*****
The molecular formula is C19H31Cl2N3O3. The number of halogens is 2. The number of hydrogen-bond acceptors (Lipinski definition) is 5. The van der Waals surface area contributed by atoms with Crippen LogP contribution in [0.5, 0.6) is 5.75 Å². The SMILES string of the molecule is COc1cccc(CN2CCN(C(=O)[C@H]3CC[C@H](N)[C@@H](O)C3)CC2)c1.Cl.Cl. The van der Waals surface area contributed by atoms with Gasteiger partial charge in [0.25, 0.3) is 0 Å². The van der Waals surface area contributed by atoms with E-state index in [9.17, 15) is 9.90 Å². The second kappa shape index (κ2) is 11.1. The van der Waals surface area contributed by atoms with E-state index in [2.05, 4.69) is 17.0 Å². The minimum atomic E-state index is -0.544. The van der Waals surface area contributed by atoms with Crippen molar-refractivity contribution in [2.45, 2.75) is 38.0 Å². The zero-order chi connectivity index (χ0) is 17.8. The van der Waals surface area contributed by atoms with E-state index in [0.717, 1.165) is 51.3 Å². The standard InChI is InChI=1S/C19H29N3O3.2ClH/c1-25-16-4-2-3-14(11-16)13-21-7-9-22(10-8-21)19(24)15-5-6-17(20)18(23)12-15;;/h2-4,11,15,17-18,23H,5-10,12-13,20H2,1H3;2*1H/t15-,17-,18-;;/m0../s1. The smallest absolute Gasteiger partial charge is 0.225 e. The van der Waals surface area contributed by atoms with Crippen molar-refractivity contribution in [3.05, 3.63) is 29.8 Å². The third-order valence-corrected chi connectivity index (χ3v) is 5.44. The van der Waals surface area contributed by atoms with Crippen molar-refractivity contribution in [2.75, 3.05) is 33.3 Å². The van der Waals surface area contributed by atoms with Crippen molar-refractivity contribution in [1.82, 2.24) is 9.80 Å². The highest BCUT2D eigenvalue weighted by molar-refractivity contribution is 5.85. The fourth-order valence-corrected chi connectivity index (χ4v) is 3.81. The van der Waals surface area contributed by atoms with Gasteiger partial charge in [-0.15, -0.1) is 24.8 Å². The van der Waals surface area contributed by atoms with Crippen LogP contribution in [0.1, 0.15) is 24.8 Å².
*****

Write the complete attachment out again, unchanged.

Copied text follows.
The molecular formula is C19H31Cl2N3O3. The number of halogens is 2. The number of hydrogen-bond acceptors (Lipinski definition) is 5. The van der Waals surface area contributed by atoms with Crippen LogP contribution in [0.5, 0.6) is 5.75 Å². The SMILES string of the molecule is COc1cccc(CN2CCN(C(=O)[C@H]3CC[C@H](N)[C@@H](O)C3)CC2)c1.Cl.Cl. The van der Waals surface area contributed by atoms with Gasteiger partial charge in [0.25, 0.3) is 0 Å². The van der Waals surface area contributed by atoms with E-state index in [9.17, 15) is 9.90 Å². The second kappa shape index (κ2) is 11.1. The van der Waals surface area contributed by atoms with E-state index in [2.05, 4.69) is 17.0 Å². The minimum atomic E-state index is -0.544. The van der Waals surface area contributed by atoms with Crippen molar-refractivity contribution in [2.45, 2.75) is 38.0 Å². The zero-order chi connectivity index (χ0) is 17.8. The van der Waals surface area contributed by atoms with E-state index in [0.717, 1.165) is 51.3 Å². The standard InChI is InChI=1S/C19H29N3O3.2ClH/c1-25-16-4-2-3-14(11-16)13-21-7-9-22(10-8-21)19(24)15-5-6-17(20)18(23)12-15;;/h2-4,11,15,17-18,23H,5-10,12-13,20H2,1H3;2*1H/t15-,17-,18-;;/m0../s1. The smallest absolute Gasteiger partial charge is 0.225 e. The van der Waals surface area contributed by atoms with Crippen molar-refractivity contribution in [3.05, 3.63) is 29.8 Å². The third-order valence-corrected chi connectivity index (χ3v) is 5.44. The van der Waals surface area contributed by atoms with Crippen molar-refractivity contribution in [2.75, 3.05) is 33.3 Å². The van der Waals surface area contributed by atoms with Crippen molar-refractivity contribution in [1.82, 2.24) is 9.80 Å². The highest BCUT2D eigenvalue weighted by molar-refractivity contribution is 5.85. The fourth-order valence-corrected chi connectivity index (χ4v) is 3.81. The van der Waals surface area contributed by atoms with Gasteiger partial charge in [-0.15, -0.1) is 24.8 Å². The van der Waals surface area contributed by atoms with Crippen LogP contribution in [0.1, 0.15) is 24.8 Å².